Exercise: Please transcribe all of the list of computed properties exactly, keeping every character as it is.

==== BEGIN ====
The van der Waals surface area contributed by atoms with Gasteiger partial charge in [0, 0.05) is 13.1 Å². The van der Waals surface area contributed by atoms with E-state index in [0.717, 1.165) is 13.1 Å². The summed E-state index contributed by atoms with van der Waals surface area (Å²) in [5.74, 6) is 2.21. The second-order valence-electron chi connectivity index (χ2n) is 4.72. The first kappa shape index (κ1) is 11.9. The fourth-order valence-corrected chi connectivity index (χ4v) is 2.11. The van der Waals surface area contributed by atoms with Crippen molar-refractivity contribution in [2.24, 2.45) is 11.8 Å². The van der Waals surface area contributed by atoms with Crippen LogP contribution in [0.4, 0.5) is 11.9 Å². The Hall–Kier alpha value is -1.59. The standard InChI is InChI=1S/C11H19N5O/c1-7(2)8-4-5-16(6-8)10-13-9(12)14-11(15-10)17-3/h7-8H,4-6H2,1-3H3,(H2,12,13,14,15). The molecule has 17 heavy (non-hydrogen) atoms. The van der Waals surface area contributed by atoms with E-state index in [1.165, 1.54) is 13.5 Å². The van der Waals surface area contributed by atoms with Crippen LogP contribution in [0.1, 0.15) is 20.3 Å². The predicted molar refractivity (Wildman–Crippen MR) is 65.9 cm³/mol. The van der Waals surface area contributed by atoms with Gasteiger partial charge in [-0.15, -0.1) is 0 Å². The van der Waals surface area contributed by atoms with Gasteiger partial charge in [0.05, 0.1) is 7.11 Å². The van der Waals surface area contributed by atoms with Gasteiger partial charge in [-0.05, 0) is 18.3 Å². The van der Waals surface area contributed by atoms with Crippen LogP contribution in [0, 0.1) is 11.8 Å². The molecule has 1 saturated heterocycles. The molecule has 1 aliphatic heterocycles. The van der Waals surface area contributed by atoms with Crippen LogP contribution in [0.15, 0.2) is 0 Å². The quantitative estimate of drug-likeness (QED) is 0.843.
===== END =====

The van der Waals surface area contributed by atoms with Gasteiger partial charge in [0, 0.05) is 13.1 Å². The van der Waals surface area contributed by atoms with E-state index in [0.717, 1.165) is 13.1 Å². The summed E-state index contributed by atoms with van der Waals surface area (Å²) in [5.74, 6) is 2.21. The second-order valence-electron chi connectivity index (χ2n) is 4.72. The first kappa shape index (κ1) is 11.9. The fourth-order valence-corrected chi connectivity index (χ4v) is 2.11. The van der Waals surface area contributed by atoms with Crippen molar-refractivity contribution in [2.24, 2.45) is 11.8 Å². The van der Waals surface area contributed by atoms with Crippen LogP contribution in [0.4, 0.5) is 11.9 Å². The Hall–Kier alpha value is -1.59. The standard InChI is InChI=1S/C11H19N5O/c1-7(2)8-4-5-16(6-8)10-13-9(12)14-11(15-10)17-3/h7-8H,4-6H2,1-3H3,(H2,12,13,14,15). The molecule has 17 heavy (non-hydrogen) atoms. The van der Waals surface area contributed by atoms with E-state index in [1.165, 1.54) is 13.5 Å². The van der Waals surface area contributed by atoms with Crippen LogP contribution in [0.1, 0.15) is 20.3 Å². The predicted molar refractivity (Wildman–Crippen MR) is 65.9 cm³/mol. The van der Waals surface area contributed by atoms with Gasteiger partial charge in [-0.15, -0.1) is 0 Å². The van der Waals surface area contributed by atoms with Gasteiger partial charge in [0.05, 0.1) is 7.11 Å². The van der Waals surface area contributed by atoms with Gasteiger partial charge in [-0.05, 0) is 18.3 Å². The van der Waals surface area contributed by atoms with Crippen LogP contribution in [0, 0.1) is 11.8 Å². The molecule has 1 saturated heterocycles. The molecule has 1 aliphatic heterocycles. The van der Waals surface area contributed by atoms with Crippen LogP contribution in [0.15, 0.2) is 0 Å². The quantitative estimate of drug-likeness (QED) is 0.843.